Could Six Sigma have more harmed than helped?

I started my career in the heyday of Total Quality Management (TQM) in France, beginning of the 1980’s and witnessed over the following years how the TQM trainings and deployments built a quality-aware culture in the companies and spread to everyday’s life.

Over time though, other “Japanese Methods” became fashionable and the hype was on the flavor-of-the-month, something the rich Lean toolbox had plenty to offer.

Quality still was a hot topic, but more for getting ISO9000 certified than delivering greater value to customers. The latter was now more a goal for Lean, seamlessly taking over the TQM legacy.

Then came Six Sigma, rewamping TQM with more math inside and those irresistible colored belts. Six Sigma was not intended to merge with anything else, hence the coining of “Lean Six Sigma” or “Lean Sigma” to describe the attempts to merge the two.

Reflecting on nearly 40 years of evolution of the business philosophies, approaches or methodologies, could Six Sigma have more harmed than helped?

Reminder about Total Quality Management (TQM)

What made Total Quality Management (TQM) “Total” was the aim of embarking ALL employees to participate in working toward a common goal: satisfy the customer.

Group activities (quality circles) were organized in order to get everybody’s brainpower, knowledge or understanding about quality issues and the ways and means to solve them.

A simple toolbox holding basically 7 tools was made available to everybody. Those tools were simple enough that a light training and moderate coaching would suffice for anyone to understand and use them. The required level of math was not more than basic arithmetic operations. Everyone was considered a Subject Matter Expert and was invited to participate.

The 7 tools are (minor variations can be found):

You may check my post about these tools >here<

Once problem solving started, continuous improvement would follow. Besides improving value for customers TQM brought also a sense of purpose to all stakeholders, the understanding of how their daily tasks would contribute to bring flawless products or provide great services to customers, turning them into loyal ones and insuring the future success of the organization.

When Lean came to enlarge the scope, it embedded TQM so that there was a continuum and the same people would keep on with a greater variety of problems to solve.

Six Sigma and its colored layers of expertise

Six Sigma is a different approach in which (originally*) statistical math play a key role.With new mathematical knowledge required, the participants roughly divided in three groups:

  • Those lacking the math
  • Those having limited knowledge of it
  • Those having the knowledge or able to get it

To distinguish the levels, martial arts inspired colored belts were created, making the hierarchy of knowledge and related prerogatives official. From then on the working groups switching from total participation regardless to rank and knowledge in TQM and Lean  to Six Sigma, now divided between the few geniuses and their many servants**.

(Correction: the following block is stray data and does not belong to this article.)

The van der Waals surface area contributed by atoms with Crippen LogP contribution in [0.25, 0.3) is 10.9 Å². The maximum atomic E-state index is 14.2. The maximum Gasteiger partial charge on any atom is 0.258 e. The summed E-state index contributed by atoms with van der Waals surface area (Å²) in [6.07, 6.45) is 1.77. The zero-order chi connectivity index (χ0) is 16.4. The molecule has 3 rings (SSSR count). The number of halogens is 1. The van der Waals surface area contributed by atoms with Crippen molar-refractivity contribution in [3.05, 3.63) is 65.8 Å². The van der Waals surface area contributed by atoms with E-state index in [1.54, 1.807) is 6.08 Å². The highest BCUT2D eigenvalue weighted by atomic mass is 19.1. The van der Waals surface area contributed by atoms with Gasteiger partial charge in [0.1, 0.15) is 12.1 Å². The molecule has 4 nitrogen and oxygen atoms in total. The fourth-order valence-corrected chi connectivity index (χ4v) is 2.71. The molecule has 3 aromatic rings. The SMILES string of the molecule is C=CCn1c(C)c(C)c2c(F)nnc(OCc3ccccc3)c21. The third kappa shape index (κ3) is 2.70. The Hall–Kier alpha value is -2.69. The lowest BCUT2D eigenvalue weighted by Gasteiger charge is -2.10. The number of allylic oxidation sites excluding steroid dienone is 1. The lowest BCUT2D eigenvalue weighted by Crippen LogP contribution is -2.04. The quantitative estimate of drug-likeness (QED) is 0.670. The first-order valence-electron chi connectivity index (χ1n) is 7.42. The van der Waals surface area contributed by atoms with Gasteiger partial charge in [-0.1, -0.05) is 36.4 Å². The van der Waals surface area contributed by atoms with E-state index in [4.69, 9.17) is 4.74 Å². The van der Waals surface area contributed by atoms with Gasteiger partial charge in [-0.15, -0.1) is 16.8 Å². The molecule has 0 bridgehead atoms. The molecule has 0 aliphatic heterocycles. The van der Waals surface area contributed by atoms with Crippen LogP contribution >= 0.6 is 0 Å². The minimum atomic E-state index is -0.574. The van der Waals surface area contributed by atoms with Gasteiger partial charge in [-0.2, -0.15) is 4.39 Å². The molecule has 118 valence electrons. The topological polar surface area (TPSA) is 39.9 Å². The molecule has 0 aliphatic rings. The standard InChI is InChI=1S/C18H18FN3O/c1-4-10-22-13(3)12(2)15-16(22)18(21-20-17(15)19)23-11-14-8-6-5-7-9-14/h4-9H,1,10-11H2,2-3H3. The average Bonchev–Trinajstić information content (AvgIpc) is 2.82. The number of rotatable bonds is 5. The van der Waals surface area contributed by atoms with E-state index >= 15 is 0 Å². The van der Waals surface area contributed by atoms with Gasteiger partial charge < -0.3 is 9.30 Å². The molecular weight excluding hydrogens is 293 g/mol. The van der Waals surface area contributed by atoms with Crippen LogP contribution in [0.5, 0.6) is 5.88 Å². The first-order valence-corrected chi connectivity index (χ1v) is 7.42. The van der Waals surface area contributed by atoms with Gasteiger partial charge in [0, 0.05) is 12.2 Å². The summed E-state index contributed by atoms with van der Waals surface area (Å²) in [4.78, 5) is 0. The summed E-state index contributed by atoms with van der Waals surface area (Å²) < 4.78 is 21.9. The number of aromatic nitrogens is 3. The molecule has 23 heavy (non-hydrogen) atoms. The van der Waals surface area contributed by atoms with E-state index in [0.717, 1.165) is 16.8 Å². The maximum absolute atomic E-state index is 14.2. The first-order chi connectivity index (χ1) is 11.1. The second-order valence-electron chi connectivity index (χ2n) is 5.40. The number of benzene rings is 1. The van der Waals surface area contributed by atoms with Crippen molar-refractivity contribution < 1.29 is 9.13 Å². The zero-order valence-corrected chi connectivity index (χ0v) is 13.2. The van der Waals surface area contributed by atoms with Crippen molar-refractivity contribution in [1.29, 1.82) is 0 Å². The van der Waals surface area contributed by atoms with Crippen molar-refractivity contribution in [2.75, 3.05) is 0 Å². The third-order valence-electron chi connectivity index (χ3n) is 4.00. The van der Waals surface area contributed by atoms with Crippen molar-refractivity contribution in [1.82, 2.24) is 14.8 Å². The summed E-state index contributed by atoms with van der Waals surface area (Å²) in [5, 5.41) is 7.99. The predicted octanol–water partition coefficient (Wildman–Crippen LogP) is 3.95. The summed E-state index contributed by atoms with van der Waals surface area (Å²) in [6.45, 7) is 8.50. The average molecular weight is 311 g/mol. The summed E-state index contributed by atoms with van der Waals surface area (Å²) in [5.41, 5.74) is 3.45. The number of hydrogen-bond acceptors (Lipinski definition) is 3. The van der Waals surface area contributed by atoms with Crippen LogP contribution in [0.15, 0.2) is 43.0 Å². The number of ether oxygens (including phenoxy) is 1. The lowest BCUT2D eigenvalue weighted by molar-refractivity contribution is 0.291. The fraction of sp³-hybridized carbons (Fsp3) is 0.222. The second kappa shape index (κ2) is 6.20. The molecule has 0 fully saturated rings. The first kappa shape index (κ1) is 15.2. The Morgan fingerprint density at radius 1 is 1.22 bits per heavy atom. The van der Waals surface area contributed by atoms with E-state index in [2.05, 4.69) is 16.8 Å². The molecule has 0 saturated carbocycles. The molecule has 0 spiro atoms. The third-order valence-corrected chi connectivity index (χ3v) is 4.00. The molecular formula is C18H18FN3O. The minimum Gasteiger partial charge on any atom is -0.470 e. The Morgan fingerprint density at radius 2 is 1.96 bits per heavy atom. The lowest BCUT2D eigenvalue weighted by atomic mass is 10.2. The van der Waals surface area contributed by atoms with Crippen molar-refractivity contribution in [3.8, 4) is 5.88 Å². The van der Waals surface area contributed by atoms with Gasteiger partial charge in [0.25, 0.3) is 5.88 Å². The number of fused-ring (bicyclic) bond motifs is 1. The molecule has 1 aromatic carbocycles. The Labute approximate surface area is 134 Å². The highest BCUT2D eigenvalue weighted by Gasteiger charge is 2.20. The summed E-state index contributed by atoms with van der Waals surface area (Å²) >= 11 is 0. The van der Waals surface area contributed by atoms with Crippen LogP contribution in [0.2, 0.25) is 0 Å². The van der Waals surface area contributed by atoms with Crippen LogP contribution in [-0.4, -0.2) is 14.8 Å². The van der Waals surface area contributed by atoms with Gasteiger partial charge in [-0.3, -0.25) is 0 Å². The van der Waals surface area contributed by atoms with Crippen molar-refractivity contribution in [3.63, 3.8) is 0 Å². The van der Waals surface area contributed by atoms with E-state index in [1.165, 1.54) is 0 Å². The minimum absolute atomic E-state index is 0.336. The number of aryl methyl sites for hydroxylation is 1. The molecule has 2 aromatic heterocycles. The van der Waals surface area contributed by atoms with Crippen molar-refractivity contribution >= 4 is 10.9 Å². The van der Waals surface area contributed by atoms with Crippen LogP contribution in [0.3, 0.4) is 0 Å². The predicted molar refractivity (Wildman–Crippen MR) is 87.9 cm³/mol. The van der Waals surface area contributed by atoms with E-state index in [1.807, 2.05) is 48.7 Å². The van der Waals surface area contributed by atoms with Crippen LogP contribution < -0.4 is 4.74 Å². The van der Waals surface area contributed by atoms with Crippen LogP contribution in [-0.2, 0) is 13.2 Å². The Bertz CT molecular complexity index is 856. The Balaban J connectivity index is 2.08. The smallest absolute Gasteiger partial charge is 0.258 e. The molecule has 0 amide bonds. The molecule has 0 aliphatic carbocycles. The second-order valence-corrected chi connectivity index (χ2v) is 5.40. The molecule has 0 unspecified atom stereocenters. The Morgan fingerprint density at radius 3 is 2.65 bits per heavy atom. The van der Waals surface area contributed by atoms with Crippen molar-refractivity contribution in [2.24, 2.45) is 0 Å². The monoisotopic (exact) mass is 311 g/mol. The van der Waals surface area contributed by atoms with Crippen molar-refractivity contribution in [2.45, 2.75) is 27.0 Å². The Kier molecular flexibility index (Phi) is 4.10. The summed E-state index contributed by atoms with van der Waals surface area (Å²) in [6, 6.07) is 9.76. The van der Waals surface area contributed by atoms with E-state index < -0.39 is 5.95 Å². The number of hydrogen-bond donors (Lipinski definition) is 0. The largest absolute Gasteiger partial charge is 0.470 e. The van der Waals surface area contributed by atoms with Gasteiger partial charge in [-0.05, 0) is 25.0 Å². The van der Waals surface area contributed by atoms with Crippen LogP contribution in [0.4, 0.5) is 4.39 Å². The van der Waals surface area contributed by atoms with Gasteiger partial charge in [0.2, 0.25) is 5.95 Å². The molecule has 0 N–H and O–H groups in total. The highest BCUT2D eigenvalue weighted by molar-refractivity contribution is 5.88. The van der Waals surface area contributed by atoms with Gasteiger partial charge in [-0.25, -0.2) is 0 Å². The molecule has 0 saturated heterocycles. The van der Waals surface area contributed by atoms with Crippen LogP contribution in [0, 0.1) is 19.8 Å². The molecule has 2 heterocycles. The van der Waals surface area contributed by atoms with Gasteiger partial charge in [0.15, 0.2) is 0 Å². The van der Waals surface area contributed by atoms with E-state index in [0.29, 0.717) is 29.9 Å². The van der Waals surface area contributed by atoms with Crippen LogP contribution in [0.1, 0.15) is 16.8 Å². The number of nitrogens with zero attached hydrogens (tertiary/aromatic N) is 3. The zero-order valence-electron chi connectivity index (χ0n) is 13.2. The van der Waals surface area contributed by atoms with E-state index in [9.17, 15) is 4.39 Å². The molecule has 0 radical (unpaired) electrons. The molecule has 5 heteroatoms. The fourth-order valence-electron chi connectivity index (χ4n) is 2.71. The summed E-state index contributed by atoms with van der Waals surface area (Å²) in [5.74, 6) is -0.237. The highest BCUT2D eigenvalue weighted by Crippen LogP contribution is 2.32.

*Over time some “Six Sigma” programs softened up on data and math, promote almost only DMAIC and 5S

**A great quote (approximately) by Jim Collins’ “Good to Great”

The Six Sigma “aristocrats” define what is to be done and the lower ranking take over the mundane tasks to prepare data and stuff for the masters to do their science on. The low ranking participants, awarded white and yellow belts, are less and less involved and empowered, eventually losing the sense of purpose.

All that made TQM and later Lean so great and acceptable by shopfloor people fades away. Interest also fades, as only few people are attracted by the abstract side and difficulties of statistical math.

On top of that, the Black Belts and Master Black Belts, usually challenged and rewarded on the achievements they lead, keep close control of the rollouts, so that they (purposely) become bottlenecks, a limiting factor to solving more problems.

Now it seems to take ages before getting a problem solved, while it was much quicker to those who have experienced simpler, more practical and pragmatic approaches.

Could Six Sigma have more harmed than helped?

Here we come to the question : Could Six Sigma have more harmed than helped? Well, there is no single answer. Six Sigma proved great to solve tricky problems that required more hard science than the simpler methods and tools.

  • Six Sigma reinvigorated quality when this discipline was turning into ensuring compliance to standards, regardless to results.
  • Six Sigma, just as lean, has been deployed properly and sometimes it was misused.

So everything is not just black or white.

Yet I assume that the bad uses outnumber the good ones, that marketing dressed a scientific method with fancy dresses and greedy promoters sold it as a one-fits-all trendy cure to all troubles.

I therefore do not believe in true overall quality improvement and most of all I fear that this segregated approach, with savvy experts on one side and driven doers on the other, turned many people away from developing their own problem solving skills and being engaged in improvements.